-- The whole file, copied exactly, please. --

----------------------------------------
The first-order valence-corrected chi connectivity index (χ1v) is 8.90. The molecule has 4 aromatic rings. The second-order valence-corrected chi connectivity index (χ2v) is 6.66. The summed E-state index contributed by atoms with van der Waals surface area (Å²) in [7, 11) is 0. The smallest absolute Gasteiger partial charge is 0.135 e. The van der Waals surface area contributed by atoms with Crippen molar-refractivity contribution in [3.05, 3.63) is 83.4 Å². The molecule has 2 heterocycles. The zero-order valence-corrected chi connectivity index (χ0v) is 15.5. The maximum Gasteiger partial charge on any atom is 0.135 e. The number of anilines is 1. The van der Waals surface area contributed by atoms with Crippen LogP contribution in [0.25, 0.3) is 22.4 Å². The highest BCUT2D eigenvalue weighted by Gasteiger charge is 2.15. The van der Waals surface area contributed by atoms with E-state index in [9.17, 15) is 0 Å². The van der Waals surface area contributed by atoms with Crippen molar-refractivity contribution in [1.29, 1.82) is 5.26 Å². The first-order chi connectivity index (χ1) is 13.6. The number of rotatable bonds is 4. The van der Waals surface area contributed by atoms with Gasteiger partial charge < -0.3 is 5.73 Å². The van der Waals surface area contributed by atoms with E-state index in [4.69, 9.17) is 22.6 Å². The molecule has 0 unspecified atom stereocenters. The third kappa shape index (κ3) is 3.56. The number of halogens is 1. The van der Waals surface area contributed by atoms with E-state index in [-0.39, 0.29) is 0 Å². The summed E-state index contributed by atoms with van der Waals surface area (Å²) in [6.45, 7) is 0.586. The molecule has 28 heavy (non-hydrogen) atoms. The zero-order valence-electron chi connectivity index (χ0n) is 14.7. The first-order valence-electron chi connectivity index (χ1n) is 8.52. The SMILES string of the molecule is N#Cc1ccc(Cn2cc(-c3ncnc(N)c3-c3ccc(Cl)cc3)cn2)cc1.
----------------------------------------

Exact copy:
The first-order valence-corrected chi connectivity index (χ1v) is 8.90. The molecule has 4 aromatic rings. The second-order valence-corrected chi connectivity index (χ2v) is 6.66. The summed E-state index contributed by atoms with van der Waals surface area (Å²) in [7, 11) is 0. The smallest absolute Gasteiger partial charge is 0.135 e. The van der Waals surface area contributed by atoms with Crippen molar-refractivity contribution in [3.05, 3.63) is 83.4 Å². The molecule has 2 heterocycles. The zero-order valence-corrected chi connectivity index (χ0v) is 15.5. The maximum Gasteiger partial charge on any atom is 0.135 e. The number of anilines is 1. The van der Waals surface area contributed by atoms with Crippen LogP contribution in [0.25, 0.3) is 22.4 Å². The highest BCUT2D eigenvalue weighted by Gasteiger charge is 2.15. The van der Waals surface area contributed by atoms with E-state index in [9.17, 15) is 0 Å². The van der Waals surface area contributed by atoms with Crippen molar-refractivity contribution in [1.29, 1.82) is 5.26 Å². The first-order chi connectivity index (χ1) is 13.6. The number of rotatable bonds is 4. The van der Waals surface area contributed by atoms with Gasteiger partial charge < -0.3 is 5.73 Å². The van der Waals surface area contributed by atoms with E-state index in [4.69, 9.17) is 22.6 Å². The molecule has 0 unspecified atom stereocenters. The third kappa shape index (κ3) is 3.56. The number of halogens is 1. The van der Waals surface area contributed by atoms with E-state index in [-0.39, 0.29) is 0 Å². The summed E-state index contributed by atoms with van der Waals surface area (Å²) in [6.45, 7) is 0.586. The molecule has 28 heavy (non-hydrogen) atoms. The zero-order valence-electron chi connectivity index (χ0n) is 14.7. The first-order valence-electron chi connectivity index (χ1n) is 8.52. The SMILES string of the molecule is N#Cc1ccc(Cn2cc(-c3ncnc(N)c3-c3ccc(Cl)cc3)cn2)cc1.